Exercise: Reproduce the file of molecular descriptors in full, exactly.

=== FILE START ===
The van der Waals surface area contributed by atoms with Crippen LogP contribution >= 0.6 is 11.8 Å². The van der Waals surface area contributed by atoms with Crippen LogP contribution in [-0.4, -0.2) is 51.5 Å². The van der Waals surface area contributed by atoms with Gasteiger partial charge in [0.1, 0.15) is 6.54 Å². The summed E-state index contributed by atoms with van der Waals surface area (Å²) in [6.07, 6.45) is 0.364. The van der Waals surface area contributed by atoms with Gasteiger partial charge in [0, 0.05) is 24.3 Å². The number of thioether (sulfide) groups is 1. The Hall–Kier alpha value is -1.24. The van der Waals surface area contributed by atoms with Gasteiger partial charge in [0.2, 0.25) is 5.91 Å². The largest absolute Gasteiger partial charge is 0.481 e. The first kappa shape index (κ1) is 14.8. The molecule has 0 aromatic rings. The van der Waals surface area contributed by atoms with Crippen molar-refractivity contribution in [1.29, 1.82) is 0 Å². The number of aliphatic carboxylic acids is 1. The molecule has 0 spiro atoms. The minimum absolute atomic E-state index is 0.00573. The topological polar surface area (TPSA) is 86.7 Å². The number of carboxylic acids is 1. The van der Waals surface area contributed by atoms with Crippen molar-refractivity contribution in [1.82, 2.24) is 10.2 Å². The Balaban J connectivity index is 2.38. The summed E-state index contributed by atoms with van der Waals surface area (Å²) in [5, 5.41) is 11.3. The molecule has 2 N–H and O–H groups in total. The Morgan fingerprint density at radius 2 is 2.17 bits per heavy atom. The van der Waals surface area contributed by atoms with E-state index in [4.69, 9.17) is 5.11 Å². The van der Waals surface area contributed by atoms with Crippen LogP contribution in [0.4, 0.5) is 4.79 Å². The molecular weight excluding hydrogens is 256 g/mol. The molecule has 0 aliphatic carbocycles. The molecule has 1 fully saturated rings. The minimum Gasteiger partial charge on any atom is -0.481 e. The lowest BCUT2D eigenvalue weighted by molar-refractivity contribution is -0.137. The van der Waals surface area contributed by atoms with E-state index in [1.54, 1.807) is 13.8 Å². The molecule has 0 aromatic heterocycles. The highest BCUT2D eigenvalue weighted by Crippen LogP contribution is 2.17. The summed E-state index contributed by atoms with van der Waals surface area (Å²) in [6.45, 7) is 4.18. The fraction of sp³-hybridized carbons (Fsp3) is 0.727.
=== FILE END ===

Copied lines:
The van der Waals surface area contributed by atoms with Crippen LogP contribution >= 0.6 is 11.8 Å². The van der Waals surface area contributed by atoms with Crippen LogP contribution in [-0.4, -0.2) is 51.5 Å². The van der Waals surface area contributed by atoms with Gasteiger partial charge in [0.1, 0.15) is 6.54 Å². The summed E-state index contributed by atoms with van der Waals surface area (Å²) in [6.07, 6.45) is 0.364. The van der Waals surface area contributed by atoms with Gasteiger partial charge in [0, 0.05) is 24.3 Å². The number of thioether (sulfide) groups is 1. The Hall–Kier alpha value is -1.24. The van der Waals surface area contributed by atoms with Gasteiger partial charge in [0.2, 0.25) is 5.91 Å². The largest absolute Gasteiger partial charge is 0.481 e. The first kappa shape index (κ1) is 14.8. The molecule has 0 aromatic rings. The van der Waals surface area contributed by atoms with Crippen molar-refractivity contribution in [1.29, 1.82) is 0 Å². The number of aliphatic carboxylic acids is 1. The molecule has 0 spiro atoms. The minimum absolute atomic E-state index is 0.00573. The topological polar surface area (TPSA) is 86.7 Å². The number of carboxylic acids is 1. The van der Waals surface area contributed by atoms with Crippen molar-refractivity contribution in [1.82, 2.24) is 10.2 Å². The Balaban J connectivity index is 2.38. The summed E-state index contributed by atoms with van der Waals surface area (Å²) in [5, 5.41) is 11.3. The molecule has 2 N–H and O–H groups in total. The Morgan fingerprint density at radius 2 is 2.17 bits per heavy atom. The van der Waals surface area contributed by atoms with E-state index in [4.69, 9.17) is 5.11 Å². The van der Waals surface area contributed by atoms with Crippen LogP contribution in [0.4, 0.5) is 4.79 Å². The molecular weight excluding hydrogens is 256 g/mol. The molecule has 0 aliphatic carbocycles. The molecule has 1 fully saturated rings. The minimum Gasteiger partial charge on any atom is -0.481 e. The lowest BCUT2D eigenvalue weighted by molar-refractivity contribution is -0.137. The van der Waals surface area contributed by atoms with E-state index in [1.54, 1.807) is 13.8 Å². The molecule has 0 aromatic heterocycles. The highest BCUT2D eigenvalue weighted by Crippen LogP contribution is 2.17. The summed E-state index contributed by atoms with van der Waals surface area (Å²) in [6.45, 7) is 4.18. The fraction of sp³-hybridized carbons (Fsp3) is 0.727.